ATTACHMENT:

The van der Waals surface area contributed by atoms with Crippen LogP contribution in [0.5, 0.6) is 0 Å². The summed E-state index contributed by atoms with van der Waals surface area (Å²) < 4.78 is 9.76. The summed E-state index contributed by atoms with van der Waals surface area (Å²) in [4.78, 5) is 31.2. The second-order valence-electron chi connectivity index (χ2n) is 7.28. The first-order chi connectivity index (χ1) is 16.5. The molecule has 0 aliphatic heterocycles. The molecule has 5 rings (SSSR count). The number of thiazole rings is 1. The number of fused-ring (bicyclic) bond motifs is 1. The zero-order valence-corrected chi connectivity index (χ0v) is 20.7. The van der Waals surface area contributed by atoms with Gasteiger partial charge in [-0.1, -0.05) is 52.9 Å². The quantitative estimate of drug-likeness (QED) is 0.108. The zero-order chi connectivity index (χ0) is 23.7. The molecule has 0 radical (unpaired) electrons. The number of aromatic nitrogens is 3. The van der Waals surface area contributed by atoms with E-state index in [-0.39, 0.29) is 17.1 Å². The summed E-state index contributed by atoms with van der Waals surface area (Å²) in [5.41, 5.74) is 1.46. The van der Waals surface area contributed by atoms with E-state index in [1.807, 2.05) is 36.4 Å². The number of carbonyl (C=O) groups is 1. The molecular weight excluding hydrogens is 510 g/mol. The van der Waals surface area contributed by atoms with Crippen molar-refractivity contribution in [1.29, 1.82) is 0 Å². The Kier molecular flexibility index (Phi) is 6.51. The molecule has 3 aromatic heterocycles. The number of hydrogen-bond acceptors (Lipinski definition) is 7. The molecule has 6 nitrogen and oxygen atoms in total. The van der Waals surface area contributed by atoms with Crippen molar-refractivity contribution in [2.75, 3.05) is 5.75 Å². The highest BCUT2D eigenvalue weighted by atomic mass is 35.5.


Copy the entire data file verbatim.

The van der Waals surface area contributed by atoms with Crippen LogP contribution in [0.5, 0.6) is 0 Å². The summed E-state index contributed by atoms with van der Waals surface area (Å²) < 4.78 is 9.76. The summed E-state index contributed by atoms with van der Waals surface area (Å²) in [4.78, 5) is 31.2. The second-order valence-electron chi connectivity index (χ2n) is 7.28. The first-order chi connectivity index (χ1) is 16.5. The molecule has 0 aliphatic heterocycles. The molecule has 5 rings (SSSR count). The number of thiazole rings is 1. The number of fused-ring (bicyclic) bond motifs is 1. The zero-order valence-corrected chi connectivity index (χ0v) is 20.7. The van der Waals surface area contributed by atoms with Gasteiger partial charge in [-0.1, -0.05) is 52.9 Å². The quantitative estimate of drug-likeness (QED) is 0.108. The zero-order chi connectivity index (χ0) is 23.7. The molecule has 0 radical (unpaired) electrons. The number of aromatic nitrogens is 3. The van der Waals surface area contributed by atoms with E-state index in [-0.39, 0.29) is 17.1 Å². The summed E-state index contributed by atoms with van der Waals surface area (Å²) in [5.41, 5.74) is 1.46. The van der Waals surface area contributed by atoms with E-state index in [1.807, 2.05) is 36.4 Å². The number of carbonyl (C=O) groups is 1. The molecular weight excluding hydrogens is 510 g/mol. The van der Waals surface area contributed by atoms with Crippen molar-refractivity contribution in [1.29, 1.82) is 0 Å². The Kier molecular flexibility index (Phi) is 6.51. The molecule has 3 aromatic heterocycles. The number of hydrogen-bond acceptors (Lipinski definition) is 7. The molecule has 6 nitrogen and oxygen atoms in total. The van der Waals surface area contributed by atoms with Crippen molar-refractivity contribution in [2.75, 3.05) is 5.75 Å². The highest BCUT2D eigenvalue weighted by atomic mass is 35.5.